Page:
Today I was thanked by a speed limit sign.

      Kinda strange, I know.
     There’s a section of my drive to work where the speed limit changes. After enjoying a spirited romp down a rural two-lane highway, the town has posted signs asking that you slow things down to a more civilized pace as you enter a residential neighborhood. Those signs are the standard white-and-black rectangles with warnings of speed zone changes and the new limit. Nothing new. However, just past the traditional sign declaring the changed speed limit, there is an electronic sign. It has a radar gun and an LED display built in. If you roll past too fast, it flashes your speed in angry red numbers and reminds you to slow down. If you’re at or below the speed limit, it posts green numbers and the words “Thank You” up on the display.
     Now, I know that this sign is not sentient. It’s just an assembly of sheet metal, wires, and microchips. Someone in a factory somewhere has programmed the computer and hooked up the circuits to make a device that prompts us to slow down and promotes safer driving. It’s just a box, doing what it was designed to do.
     But, still….I was thanked by a speed limit sign.
     Every day, the headlines of the news bring us stories. Accounts of a security guard killed for ‘disrespecting’ someone’s family member, of angry customers demanding a grandiose correction of some minor wrong. Fights and complaints and gritty ugliness. Friction between people, often caused by a failure to exercise basic guidelines of humanity. Things like: Ask permission. Don’t break things. Treat others the way you want to be treated. Apologize. Say please and… thank you.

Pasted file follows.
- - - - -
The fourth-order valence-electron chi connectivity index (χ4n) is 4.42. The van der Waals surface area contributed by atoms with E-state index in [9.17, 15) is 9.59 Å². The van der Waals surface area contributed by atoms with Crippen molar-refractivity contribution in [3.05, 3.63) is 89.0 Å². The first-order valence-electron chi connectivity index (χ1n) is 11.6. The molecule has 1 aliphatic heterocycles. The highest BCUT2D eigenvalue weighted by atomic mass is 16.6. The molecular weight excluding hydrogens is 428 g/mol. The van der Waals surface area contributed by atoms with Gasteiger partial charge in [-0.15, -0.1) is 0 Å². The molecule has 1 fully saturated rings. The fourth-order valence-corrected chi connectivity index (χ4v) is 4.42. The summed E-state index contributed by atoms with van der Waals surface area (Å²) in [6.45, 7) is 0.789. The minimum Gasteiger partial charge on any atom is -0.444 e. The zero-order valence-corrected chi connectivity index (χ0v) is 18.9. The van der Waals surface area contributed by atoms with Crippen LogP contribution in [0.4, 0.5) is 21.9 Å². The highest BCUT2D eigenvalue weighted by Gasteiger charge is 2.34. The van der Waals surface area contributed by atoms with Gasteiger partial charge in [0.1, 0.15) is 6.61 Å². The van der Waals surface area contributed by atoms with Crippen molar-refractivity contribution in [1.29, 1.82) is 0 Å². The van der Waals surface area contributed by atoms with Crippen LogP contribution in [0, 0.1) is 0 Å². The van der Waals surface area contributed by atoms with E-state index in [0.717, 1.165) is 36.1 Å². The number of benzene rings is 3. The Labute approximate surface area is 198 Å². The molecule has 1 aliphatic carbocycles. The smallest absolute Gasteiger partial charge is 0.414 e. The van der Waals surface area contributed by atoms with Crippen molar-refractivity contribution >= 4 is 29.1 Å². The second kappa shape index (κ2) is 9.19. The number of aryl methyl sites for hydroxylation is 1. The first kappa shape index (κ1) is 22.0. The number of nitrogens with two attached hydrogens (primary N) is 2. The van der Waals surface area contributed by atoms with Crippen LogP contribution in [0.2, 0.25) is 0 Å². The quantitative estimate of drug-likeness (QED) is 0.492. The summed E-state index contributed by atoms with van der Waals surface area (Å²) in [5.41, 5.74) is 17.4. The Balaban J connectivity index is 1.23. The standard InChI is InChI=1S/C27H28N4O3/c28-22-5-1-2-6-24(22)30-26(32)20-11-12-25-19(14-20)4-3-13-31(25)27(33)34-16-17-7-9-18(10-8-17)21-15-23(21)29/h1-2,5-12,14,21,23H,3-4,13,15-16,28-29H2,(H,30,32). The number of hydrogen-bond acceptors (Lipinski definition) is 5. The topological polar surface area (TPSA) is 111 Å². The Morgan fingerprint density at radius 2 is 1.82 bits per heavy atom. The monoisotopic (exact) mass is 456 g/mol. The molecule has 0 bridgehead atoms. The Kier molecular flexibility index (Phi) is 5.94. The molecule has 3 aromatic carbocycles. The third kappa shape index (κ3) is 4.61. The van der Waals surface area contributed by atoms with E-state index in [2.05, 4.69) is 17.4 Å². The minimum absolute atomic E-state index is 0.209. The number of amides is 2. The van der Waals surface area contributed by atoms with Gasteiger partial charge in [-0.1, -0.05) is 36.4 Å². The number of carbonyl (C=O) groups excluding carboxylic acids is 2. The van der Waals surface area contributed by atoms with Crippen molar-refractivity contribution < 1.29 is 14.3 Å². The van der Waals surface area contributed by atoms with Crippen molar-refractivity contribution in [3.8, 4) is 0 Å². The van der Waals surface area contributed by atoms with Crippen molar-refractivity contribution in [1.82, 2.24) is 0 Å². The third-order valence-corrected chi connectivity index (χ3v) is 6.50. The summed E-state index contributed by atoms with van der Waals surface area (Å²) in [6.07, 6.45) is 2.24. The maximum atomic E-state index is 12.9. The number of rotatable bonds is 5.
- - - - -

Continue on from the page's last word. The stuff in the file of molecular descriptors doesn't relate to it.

Just down the road from the courteous traffic sign lies a cemetery. If you’re going the speed limit, you roll past quite slowly. Plenty of time to glance out the window and notice the rows of upright gray stones that mark graves. Hundreds, if not thousands, of reminders that other souls have walked our same path. Reminders that our time here is short, and memories will be all that remain. Prompting us to slow down and think about how we want to be remembered. Were we loving and kind or harsh and abrasive?
     Maybe I’m naive, maybe I’m too soft for this dog-eat-dog world, but – if a freaking sign can do it – I think I’m going to stick with using “thank you”. As often and whole-heartedly as possible….
….That’s what I was thinking….